Recommended by:
    The Dead Man, Pale Jenova, Tool
    Tariffs can slow trade, but product standards can prevent it altogether.  Where the objectives are the same – e.g., safety of automobiles – there should be a mutual interest in adopting standards that are compatible rather than conflicting.
    Translation: regulation bad. Profit good. Regulation hurt profit.

    Rich motherfuckers don't care about safety or what jobs we have left.

    You can just get lost.

    Legal means "good".
    [41984 | Feb 4, 2005]

    by xxdr zombiexx on Thu Apr 24, 2014 at 04:57:50 AM PDT

  •  Copyright Violation HR'd (5+ / 0-)

    We are called to speak for the weak, for the voiceless, for victims of our nation and for those it calls enemy.... --ML King "Beyond Vietnam"

    by Gooserock on Thu Apr 24, 2014 at 05:06:07 AM PDT

    •  Wow, lifted in entirety (1+ / 0-)
      Recommended by:

      I guess "Google" never dawned on the writer.

      And God said, "Let there be light"; and with a Big Bang, there was light. And God said "Ow! Ow My eyes!" and in a flash God separated light from darkness. "Whew! Now that's better. Now where was I. Oh yea . . ."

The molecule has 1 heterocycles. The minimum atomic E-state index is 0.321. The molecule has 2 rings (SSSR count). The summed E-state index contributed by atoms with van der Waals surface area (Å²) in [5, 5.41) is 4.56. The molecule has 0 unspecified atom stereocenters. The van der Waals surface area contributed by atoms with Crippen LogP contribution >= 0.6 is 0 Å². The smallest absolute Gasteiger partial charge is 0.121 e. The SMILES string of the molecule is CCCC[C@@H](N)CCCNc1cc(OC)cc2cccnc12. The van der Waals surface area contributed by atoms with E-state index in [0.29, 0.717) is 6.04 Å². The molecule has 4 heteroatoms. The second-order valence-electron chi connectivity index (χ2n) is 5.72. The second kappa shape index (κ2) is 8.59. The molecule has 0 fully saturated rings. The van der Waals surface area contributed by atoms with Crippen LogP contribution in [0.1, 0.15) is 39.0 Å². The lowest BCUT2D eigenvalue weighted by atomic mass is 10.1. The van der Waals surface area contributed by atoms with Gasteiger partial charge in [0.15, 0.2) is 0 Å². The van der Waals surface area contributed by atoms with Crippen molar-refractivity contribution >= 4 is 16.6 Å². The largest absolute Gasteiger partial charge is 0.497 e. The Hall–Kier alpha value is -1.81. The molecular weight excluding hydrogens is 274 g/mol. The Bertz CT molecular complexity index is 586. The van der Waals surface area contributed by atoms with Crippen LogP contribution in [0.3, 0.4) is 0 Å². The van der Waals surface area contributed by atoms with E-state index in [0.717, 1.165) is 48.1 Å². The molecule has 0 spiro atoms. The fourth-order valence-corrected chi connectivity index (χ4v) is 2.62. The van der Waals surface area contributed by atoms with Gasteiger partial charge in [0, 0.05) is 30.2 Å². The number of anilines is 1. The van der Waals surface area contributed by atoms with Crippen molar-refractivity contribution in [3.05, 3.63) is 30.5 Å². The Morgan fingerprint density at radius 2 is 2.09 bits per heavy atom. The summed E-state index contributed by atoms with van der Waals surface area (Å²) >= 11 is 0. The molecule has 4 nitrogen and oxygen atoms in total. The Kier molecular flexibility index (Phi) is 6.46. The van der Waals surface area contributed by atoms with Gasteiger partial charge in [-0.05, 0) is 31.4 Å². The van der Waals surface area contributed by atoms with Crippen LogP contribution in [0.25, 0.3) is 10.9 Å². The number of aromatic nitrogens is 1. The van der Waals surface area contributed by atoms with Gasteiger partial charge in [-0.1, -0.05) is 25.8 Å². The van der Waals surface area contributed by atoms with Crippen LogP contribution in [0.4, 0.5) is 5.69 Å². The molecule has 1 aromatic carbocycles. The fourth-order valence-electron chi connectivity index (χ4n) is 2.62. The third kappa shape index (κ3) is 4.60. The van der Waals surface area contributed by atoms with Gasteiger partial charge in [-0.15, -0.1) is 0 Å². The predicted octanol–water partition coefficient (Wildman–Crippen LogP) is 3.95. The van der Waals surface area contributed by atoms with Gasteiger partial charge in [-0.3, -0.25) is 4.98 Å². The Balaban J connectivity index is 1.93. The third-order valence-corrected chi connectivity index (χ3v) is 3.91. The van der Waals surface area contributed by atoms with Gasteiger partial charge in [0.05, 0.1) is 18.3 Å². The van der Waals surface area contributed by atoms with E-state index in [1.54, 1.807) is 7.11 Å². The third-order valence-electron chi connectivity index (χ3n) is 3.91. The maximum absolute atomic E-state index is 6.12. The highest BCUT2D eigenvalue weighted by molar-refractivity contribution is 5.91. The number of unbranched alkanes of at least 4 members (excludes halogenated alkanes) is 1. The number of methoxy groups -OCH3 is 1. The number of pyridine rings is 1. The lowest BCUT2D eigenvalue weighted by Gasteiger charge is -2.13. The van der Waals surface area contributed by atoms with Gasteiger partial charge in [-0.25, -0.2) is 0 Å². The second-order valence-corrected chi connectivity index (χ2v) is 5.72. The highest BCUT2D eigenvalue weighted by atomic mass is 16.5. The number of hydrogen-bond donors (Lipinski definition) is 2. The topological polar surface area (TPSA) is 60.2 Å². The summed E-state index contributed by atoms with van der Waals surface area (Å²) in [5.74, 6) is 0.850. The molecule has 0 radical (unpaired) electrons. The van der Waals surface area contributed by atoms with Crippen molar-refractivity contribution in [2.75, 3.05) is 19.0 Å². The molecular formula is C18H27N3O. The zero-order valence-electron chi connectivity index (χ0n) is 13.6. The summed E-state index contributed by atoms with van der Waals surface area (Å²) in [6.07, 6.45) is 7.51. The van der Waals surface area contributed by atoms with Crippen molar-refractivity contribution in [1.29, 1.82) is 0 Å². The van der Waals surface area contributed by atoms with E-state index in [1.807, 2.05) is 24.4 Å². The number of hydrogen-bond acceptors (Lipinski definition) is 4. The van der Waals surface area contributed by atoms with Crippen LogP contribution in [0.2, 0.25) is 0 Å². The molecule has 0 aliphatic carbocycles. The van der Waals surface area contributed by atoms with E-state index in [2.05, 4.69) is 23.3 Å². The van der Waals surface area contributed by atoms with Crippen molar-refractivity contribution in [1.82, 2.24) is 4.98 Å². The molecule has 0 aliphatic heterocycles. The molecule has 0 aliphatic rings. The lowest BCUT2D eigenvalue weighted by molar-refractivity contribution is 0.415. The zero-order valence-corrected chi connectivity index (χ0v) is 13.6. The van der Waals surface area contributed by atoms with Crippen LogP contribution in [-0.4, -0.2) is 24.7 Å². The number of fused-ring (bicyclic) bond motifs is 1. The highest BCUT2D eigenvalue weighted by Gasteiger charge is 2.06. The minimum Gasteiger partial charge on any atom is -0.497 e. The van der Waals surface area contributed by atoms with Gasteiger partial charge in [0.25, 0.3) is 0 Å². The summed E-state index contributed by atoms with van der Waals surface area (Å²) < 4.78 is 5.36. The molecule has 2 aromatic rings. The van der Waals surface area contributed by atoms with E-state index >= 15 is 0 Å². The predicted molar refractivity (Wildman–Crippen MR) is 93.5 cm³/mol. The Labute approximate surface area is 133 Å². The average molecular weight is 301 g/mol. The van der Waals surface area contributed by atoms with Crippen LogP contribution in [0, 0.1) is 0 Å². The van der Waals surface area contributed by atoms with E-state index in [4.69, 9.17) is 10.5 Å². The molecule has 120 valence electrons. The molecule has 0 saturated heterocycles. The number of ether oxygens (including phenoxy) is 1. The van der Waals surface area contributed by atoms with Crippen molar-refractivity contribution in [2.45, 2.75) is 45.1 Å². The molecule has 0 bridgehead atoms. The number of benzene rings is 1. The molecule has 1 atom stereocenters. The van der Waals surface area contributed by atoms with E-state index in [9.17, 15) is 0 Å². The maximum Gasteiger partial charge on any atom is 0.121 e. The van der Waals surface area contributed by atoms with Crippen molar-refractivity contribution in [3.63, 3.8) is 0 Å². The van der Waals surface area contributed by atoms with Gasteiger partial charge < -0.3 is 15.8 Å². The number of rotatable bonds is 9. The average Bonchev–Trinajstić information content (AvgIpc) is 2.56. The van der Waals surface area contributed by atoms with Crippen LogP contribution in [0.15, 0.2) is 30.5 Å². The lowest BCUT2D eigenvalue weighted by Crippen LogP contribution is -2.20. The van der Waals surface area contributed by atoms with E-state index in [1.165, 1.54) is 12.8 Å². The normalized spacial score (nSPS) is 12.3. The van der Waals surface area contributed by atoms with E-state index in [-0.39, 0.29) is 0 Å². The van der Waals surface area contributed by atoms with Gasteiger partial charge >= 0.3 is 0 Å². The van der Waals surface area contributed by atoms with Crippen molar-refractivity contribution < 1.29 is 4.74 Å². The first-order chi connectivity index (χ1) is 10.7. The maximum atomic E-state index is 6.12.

by Pale Jenova on Thu Apr 24, 2014 at 07:25:09 AM PDT

      [ Parent ]

  •  I'm personally opposed to any trade with Japan (2+ / 0-)
    Recommended by:
    Tool, allie4fairness

    as long as that country continues killing whales. Not only is the whaling policy evil per se, but the outrageous lie that Japan is slaughtering hundreds of whales per year for research shows Japan's contempt for the intelligence of everyone else in the world.
      Of course, the TPP, like other free trade agreements, would severely limit our ability to pass environmental laws, particularly those that affect "free trade."